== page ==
After an increase in excise tax on tobacco on January 1st, communities and smokefree advocates are calling for greater protection of those most affected by thefts from dairies. There has been a reported rise in dairy robberies over the last few months, purported to be in response to the increase in cigarette prices.

Hāpai Te Hauora challenges the prevailing narrative that robberies will continue until the price of tobacco and cigarettes come down. Dairy robberies occur all year round, not just after tax increases and they often involve theft of cash, which is a reflection of the desperate circumstances of those living in low paid communities. Entire communities need to be nurtured and protected from tobacco harm - not just dairies. Mihi Blair, General Manager of Tobacco Control Advocacy for Hāpai, says we need a Smokefree 2025 strategy that looks beyond tax alone, to other measures which reduce tobacco availability and appeal.

"There would be no cigarettes to steal if they weren’t available. Why aren’t we talking about how cigarettes are four times more available in low paid communities? Why are we only talking about ways to protect cigarettes and the shops that sell them, rather than creating a strategy to phase them out of our neighbourhoods?"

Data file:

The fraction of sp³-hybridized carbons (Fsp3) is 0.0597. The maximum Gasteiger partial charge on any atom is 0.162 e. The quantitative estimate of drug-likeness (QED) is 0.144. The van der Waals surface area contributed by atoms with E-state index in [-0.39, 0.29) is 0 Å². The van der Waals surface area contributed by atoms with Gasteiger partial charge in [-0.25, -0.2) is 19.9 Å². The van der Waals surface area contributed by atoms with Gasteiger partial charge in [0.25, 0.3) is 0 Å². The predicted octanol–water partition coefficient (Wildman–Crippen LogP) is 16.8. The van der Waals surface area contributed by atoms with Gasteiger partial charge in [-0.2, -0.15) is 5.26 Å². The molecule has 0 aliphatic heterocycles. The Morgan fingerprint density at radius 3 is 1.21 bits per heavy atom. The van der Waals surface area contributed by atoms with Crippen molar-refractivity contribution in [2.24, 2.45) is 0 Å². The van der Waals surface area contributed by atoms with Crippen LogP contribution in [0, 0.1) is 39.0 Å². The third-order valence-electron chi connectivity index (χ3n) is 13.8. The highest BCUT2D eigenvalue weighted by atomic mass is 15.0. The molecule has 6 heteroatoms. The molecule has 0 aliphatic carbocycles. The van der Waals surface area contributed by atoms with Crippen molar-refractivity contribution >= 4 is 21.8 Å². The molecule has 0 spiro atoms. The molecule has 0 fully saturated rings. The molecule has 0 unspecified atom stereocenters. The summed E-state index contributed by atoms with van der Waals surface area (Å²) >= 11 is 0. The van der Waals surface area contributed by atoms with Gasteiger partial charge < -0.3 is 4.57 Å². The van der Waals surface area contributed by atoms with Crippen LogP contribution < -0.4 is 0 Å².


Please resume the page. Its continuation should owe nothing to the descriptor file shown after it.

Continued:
This month, smoking cessation service, Quitline, received a 30% increase in calls suggesting that taxes can motivate whānau to quit. However, a recent report on tobacco tax issued by the Ministry of Health found communities had mixed views on tobacco tax with many acknowledging that smokers would continue regardless of price due to the strength of the addiction. These findings support smokefree advocates’ calls for complementary interventions to achieve Smokefree 2025 to meet the diverse experience and needs of those who smoke.

"Every new year when there’s a tax increase, we have the same conversations about protecting dairies from theft. We hope to start a new, more important conversation by asking how the government can limit where cigarettes are sold so communities already affected by tobacco aren’t also harmed by the violence it is creating".